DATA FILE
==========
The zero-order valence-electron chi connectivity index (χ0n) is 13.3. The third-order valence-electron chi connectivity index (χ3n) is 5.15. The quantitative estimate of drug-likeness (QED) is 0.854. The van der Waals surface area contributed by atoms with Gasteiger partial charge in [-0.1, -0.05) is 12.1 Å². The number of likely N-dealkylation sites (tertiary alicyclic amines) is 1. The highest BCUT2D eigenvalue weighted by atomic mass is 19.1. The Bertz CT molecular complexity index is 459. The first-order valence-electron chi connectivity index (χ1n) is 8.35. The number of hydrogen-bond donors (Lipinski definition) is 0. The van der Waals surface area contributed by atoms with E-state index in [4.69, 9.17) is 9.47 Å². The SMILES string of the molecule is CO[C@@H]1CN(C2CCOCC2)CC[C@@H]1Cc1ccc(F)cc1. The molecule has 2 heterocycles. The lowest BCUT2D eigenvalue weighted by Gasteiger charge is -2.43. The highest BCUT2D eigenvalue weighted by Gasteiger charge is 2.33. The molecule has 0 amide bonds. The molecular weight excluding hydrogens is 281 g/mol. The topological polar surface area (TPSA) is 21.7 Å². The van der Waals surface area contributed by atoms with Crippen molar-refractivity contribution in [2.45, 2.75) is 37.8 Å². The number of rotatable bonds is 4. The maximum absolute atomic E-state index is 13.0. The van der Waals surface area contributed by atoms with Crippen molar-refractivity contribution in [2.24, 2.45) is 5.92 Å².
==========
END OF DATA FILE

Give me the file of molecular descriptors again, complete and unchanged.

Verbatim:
The zero-order valence-electron chi connectivity index (χ0n) is 13.3. The third-order valence-electron chi connectivity index (χ3n) is 5.15. The quantitative estimate of drug-likeness (QED) is 0.854. The van der Waals surface area contributed by atoms with Gasteiger partial charge in [-0.1, -0.05) is 12.1 Å². The number of likely N-dealkylation sites (tertiary alicyclic amines) is 1. The highest BCUT2D eigenvalue weighted by atomic mass is 19.1. The Bertz CT molecular complexity index is 459. The first-order valence-electron chi connectivity index (χ1n) is 8.35. The number of hydrogen-bond donors (Lipinski definition) is 0. The van der Waals surface area contributed by atoms with E-state index in [4.69, 9.17) is 9.47 Å². The SMILES string of the molecule is CO[C@@H]1CN(C2CCOCC2)CC[C@@H]1Cc1ccc(F)cc1. The molecule has 2 heterocycles. The lowest BCUT2D eigenvalue weighted by Gasteiger charge is -2.43. The highest BCUT2D eigenvalue weighted by Gasteiger charge is 2.33. The molecule has 0 amide bonds. The molecular weight excluding hydrogens is 281 g/mol. The topological polar surface area (TPSA) is 21.7 Å². The van der Waals surface area contributed by atoms with Crippen molar-refractivity contribution in [2.45, 2.75) is 37.8 Å². The number of rotatable bonds is 4. The maximum absolute atomic E-state index is 13.0. The van der Waals surface area contributed by atoms with Crippen molar-refractivity contribution in [2.24, 2.45) is 5.92 Å².